Some Facebook users are irked that the social media network has decided everyone's profile pages will convert to Timeline soon — whether they like it or not.

Launched worldwide in September, Facebook Timeline is designed to be an online scrapbook that emphasizes "important life events" throughout users' lives, filed by year.

Timeline replaces a user's simple profile page to give a historical overview of a user since they first joined Facebook. However, what irks some users is that Timeline also gives others easier access to view photos and posts made over the years that were previously well-hidden.

In a blog post Tuesday, Facebook —which has 18 million active users monthly in Canada — announced it would change all profiles to Timeline over the next few weeks. Previously, the change was optional with users being able to choose whether they wanted to have Timeline.

But the social network said it intends to make previous profile page styles unavailable. It did not specify an exact date for the changeover.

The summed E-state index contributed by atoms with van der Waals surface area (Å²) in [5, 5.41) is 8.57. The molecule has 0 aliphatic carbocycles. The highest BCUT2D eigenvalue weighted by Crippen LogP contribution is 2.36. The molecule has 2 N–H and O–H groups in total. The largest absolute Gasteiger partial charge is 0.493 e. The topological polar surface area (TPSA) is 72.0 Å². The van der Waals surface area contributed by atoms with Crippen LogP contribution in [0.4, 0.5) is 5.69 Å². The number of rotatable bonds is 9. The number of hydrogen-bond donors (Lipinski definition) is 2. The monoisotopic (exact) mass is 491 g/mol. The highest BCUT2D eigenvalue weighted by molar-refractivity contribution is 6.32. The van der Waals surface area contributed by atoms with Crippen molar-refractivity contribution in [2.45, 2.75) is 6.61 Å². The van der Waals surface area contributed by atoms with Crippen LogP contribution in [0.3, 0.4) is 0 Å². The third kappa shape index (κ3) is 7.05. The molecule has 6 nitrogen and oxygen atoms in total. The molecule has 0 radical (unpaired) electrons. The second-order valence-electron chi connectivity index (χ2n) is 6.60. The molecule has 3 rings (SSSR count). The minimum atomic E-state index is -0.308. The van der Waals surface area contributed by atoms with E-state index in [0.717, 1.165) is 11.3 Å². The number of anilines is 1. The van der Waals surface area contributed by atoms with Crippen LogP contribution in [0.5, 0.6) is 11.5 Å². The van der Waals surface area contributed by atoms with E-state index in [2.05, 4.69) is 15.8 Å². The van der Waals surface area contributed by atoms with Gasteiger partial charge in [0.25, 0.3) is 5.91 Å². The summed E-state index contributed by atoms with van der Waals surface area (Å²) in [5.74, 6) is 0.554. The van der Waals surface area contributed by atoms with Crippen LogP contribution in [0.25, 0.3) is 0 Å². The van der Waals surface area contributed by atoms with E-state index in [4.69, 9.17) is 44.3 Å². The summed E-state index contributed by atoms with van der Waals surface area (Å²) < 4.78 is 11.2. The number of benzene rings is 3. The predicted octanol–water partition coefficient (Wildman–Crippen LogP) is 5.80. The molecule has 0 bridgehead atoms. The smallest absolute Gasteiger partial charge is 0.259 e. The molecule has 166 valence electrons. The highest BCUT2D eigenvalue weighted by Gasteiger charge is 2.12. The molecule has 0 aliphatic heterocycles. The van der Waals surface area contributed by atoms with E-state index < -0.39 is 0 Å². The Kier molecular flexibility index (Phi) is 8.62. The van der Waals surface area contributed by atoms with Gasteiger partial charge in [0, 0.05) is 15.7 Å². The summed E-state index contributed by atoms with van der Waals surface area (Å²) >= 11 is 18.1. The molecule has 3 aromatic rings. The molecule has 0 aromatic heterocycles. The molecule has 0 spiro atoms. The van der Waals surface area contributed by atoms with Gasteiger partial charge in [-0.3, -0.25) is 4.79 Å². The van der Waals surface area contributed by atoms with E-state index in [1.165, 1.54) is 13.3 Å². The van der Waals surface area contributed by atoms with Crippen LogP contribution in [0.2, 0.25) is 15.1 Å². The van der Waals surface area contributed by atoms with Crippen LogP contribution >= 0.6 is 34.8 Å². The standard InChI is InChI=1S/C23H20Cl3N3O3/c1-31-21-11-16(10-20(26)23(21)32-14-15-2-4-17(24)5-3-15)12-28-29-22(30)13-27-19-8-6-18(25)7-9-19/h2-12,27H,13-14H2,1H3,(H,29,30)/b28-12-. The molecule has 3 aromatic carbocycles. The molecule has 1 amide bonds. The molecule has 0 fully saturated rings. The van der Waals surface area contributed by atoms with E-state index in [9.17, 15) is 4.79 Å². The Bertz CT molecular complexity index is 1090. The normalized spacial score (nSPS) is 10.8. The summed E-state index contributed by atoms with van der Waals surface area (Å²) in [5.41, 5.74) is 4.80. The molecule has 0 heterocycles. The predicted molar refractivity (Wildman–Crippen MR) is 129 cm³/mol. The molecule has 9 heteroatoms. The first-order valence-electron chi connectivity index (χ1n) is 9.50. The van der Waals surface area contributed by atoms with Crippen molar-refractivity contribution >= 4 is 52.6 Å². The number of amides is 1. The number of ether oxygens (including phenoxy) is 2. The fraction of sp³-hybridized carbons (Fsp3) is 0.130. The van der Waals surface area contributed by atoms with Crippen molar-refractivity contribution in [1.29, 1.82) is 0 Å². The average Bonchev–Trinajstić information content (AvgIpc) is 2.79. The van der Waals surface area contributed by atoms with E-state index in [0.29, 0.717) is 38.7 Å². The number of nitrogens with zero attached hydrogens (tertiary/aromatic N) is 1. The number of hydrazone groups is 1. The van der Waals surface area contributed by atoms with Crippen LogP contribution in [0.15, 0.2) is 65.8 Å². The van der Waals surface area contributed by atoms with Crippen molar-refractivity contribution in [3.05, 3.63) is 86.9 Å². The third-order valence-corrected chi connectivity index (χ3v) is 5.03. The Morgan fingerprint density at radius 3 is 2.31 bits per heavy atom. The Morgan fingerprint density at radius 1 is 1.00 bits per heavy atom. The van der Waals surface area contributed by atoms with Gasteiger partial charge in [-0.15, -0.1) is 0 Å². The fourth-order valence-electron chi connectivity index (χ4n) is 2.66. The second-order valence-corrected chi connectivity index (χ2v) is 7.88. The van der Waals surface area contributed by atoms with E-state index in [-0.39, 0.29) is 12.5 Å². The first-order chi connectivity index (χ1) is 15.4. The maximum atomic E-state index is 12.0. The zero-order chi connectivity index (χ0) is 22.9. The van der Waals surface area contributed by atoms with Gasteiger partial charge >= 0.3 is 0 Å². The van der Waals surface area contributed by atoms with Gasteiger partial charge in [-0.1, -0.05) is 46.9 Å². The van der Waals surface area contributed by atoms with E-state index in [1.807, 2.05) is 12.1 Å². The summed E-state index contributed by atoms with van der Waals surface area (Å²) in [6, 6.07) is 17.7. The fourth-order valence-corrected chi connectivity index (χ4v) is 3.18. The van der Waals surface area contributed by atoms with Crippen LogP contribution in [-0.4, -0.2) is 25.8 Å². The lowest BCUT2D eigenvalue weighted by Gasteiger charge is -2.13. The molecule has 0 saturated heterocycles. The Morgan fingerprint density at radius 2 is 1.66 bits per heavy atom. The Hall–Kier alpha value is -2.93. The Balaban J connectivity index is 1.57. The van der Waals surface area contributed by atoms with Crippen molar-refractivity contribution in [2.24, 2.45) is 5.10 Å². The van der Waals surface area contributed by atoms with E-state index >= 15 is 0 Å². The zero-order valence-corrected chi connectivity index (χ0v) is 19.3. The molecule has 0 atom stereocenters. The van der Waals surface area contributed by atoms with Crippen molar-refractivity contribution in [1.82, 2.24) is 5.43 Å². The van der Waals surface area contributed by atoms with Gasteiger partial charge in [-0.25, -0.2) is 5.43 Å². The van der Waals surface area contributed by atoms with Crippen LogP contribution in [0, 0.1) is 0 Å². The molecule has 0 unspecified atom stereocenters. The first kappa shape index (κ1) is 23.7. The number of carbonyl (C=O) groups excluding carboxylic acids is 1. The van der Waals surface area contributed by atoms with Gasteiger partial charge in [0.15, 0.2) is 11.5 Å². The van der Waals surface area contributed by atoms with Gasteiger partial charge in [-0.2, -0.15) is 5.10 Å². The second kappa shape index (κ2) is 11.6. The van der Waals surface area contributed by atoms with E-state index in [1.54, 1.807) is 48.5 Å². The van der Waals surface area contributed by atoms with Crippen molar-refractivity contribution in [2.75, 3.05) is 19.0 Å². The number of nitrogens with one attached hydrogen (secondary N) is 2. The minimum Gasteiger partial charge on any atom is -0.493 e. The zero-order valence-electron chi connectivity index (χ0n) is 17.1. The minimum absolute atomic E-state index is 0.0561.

Would you quit Facebook if forced to use Timeline? Take our poll.

"Over the next few weeks, everyone will get Timeline," Facebook engineer Paul McDonald wrote in his blog. "When you get Timeline, you'll have seven days to preview what's there now. This gives you a chance to add or hide whatever you want before anyone else sees it."

To protest the change, some users set up a Facebook page, called Timeline Sucks.

"We the members of this social network would like for the new Timeline feature to be optional," they wrote. "You look exactly like Myspace an (sic) if you don't change this you will suck like Myspace too!"

Once users get an announcement at the top of their Facebook homepage that their profile is about to switch over, they have seven days to edit their Timeline.

During the editing process Facebook recommends users:

  • Feature important stories and remove or hide others.
  • Use the privacy dropdown to adjust who can see any of your posts. It's possible to make some visible only to yourself.

Facebook noted that users also have access to a new feature called "activity log," invisible to others, that allows them to review everything they have ever done on Facebook since they joined, and also to adjust the privacy settings and prominence of each post.